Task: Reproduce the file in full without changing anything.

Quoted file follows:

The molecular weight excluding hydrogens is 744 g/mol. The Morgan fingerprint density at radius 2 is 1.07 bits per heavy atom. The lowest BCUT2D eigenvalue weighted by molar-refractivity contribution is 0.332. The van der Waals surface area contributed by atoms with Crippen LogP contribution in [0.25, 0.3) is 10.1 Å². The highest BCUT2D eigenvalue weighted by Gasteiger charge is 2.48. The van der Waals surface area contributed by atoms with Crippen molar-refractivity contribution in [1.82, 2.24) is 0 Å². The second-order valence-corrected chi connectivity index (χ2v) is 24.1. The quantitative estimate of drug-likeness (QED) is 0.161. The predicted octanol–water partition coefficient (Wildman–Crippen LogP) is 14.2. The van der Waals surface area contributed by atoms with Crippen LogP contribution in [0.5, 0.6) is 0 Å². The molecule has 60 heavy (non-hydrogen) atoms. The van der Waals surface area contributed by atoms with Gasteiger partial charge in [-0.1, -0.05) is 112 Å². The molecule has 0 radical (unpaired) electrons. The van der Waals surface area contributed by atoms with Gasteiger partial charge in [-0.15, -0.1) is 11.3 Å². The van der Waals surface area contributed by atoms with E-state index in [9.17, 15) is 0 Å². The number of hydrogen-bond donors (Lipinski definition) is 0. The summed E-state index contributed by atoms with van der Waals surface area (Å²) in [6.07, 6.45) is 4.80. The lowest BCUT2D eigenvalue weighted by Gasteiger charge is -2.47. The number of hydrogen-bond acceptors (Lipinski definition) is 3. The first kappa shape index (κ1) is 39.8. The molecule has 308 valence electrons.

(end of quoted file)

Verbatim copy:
The molecular weight excluding hydrogens is 744 g/mol. The Morgan fingerprint density at radius 2 is 1.07 bits per heavy atom. The lowest BCUT2D eigenvalue weighted by molar-refractivity contribution is 0.332. The van der Waals surface area contributed by atoms with Crippen LogP contribution in [0.25, 0.3) is 10.1 Å². The highest BCUT2D eigenvalue weighted by Gasteiger charge is 2.48. The van der Waals surface area contributed by atoms with Crippen molar-refractivity contribution in [1.82, 2.24) is 0 Å². The second-order valence-corrected chi connectivity index (χ2v) is 24.1. The quantitative estimate of drug-likeness (QED) is 0.161. The predicted octanol–water partition coefficient (Wildman–Crippen LogP) is 14.2. The van der Waals surface area contributed by atoms with Crippen LogP contribution in [0.5, 0.6) is 0 Å². The molecule has 60 heavy (non-hydrogen) atoms. The van der Waals surface area contributed by atoms with Gasteiger partial charge in [-0.1, -0.05) is 112 Å². The molecule has 0 radical (unpaired) electrons. The van der Waals surface area contributed by atoms with Gasteiger partial charge in [-0.15, -0.1) is 11.3 Å². The van der Waals surface area contributed by atoms with E-state index in [9.17, 15) is 0 Å². The number of hydrogen-bond donors (Lipinski definition) is 0. The summed E-state index contributed by atoms with van der Waals surface area (Å²) in [6.07, 6.45) is 4.80. The lowest BCUT2D eigenvalue weighted by Gasteiger charge is -2.47. The number of hydrogen-bond acceptors (Lipinski definition) is 3. The first kappa shape index (κ1) is 39.8. The molecule has 308 valence electrons.